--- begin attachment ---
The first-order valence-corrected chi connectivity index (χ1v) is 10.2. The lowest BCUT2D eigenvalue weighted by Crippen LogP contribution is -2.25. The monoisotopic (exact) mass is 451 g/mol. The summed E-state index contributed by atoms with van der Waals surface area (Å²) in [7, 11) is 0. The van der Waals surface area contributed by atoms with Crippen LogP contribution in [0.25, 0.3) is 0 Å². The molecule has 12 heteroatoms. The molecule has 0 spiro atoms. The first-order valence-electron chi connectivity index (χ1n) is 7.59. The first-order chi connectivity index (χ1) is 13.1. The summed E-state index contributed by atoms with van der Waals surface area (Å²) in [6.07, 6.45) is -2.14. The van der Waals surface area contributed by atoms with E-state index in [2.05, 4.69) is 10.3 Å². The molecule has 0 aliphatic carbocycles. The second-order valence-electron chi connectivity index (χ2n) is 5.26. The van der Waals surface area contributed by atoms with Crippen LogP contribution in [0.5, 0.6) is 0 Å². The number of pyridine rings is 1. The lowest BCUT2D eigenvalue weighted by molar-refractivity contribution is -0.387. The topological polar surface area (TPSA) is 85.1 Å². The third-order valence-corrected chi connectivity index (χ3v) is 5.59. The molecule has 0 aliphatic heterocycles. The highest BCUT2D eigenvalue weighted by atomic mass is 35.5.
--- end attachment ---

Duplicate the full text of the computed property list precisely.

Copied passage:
The first-order valence-corrected chi connectivity index (χ1v) is 10.2. The lowest BCUT2D eigenvalue weighted by Crippen LogP contribution is -2.25. The monoisotopic (exact) mass is 451 g/mol. The summed E-state index contributed by atoms with van der Waals surface area (Å²) in [7, 11) is 0. The van der Waals surface area contributed by atoms with Crippen LogP contribution in [0.25, 0.3) is 0 Å². The molecule has 12 heteroatoms. The molecule has 0 spiro atoms. The first-order valence-electron chi connectivity index (χ1n) is 7.59. The first-order chi connectivity index (χ1) is 13.1. The summed E-state index contributed by atoms with van der Waals surface area (Å²) in [6.07, 6.45) is -2.14. The van der Waals surface area contributed by atoms with E-state index in [2.05, 4.69) is 10.3 Å². The molecule has 0 aliphatic carbocycles. The second-order valence-electron chi connectivity index (χ2n) is 5.26. The van der Waals surface area contributed by atoms with Crippen LogP contribution in [0.5, 0.6) is 0 Å². The number of pyridine rings is 1. The lowest BCUT2D eigenvalue weighted by molar-refractivity contribution is -0.387. The topological polar surface area (TPSA) is 85.1 Å². The third-order valence-corrected chi connectivity index (χ3v) is 5.59. The molecule has 0 aliphatic heterocycles. The highest BCUT2D eigenvalue weighted by atomic mass is 35.5.